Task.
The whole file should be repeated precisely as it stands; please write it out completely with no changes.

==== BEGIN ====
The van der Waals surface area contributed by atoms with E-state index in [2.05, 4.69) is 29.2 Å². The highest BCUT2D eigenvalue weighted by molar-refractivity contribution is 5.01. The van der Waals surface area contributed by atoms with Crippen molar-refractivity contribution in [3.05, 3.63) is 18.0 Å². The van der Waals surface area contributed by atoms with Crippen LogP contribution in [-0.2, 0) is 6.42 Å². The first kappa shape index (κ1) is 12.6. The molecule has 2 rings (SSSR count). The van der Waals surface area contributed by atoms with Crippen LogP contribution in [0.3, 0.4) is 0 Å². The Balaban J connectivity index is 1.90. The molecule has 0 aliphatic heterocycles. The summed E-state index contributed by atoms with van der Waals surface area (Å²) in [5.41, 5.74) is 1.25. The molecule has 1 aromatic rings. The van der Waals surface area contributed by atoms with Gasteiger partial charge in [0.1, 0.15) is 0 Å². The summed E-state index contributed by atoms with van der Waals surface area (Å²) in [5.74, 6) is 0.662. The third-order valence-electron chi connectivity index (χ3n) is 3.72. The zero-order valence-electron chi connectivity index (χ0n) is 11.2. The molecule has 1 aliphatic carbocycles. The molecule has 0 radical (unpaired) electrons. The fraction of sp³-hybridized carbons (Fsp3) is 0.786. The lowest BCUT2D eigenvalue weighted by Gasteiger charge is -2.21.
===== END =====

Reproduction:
The van der Waals surface area contributed by atoms with E-state index in [2.05, 4.69) is 29.2 Å². The highest BCUT2D eigenvalue weighted by molar-refractivity contribution is 5.01. The van der Waals surface area contributed by atoms with Crippen molar-refractivity contribution in [3.05, 3.63) is 18.0 Å². The van der Waals surface area contributed by atoms with Crippen LogP contribution in [-0.2, 0) is 6.42 Å². The first kappa shape index (κ1) is 12.6. The molecule has 2 rings (SSSR count). The van der Waals surface area contributed by atoms with Crippen LogP contribution in [0.3, 0.4) is 0 Å². The Balaban J connectivity index is 1.90. The molecule has 0 aliphatic heterocycles. The summed E-state index contributed by atoms with van der Waals surface area (Å²) in [5.41, 5.74) is 1.25. The molecule has 1 aromatic rings. The van der Waals surface area contributed by atoms with Gasteiger partial charge in [0.1, 0.15) is 0 Å². The summed E-state index contributed by atoms with van der Waals surface area (Å²) in [5.74, 6) is 0.662. The third-order valence-electron chi connectivity index (χ3n) is 3.72. The zero-order valence-electron chi connectivity index (χ0n) is 11.2. The molecule has 1 aliphatic carbocycles. The molecule has 0 radical (unpaired) electrons. The fraction of sp³-hybridized carbons (Fsp3) is 0.786. The lowest BCUT2D eigenvalue weighted by Gasteiger charge is -2.21.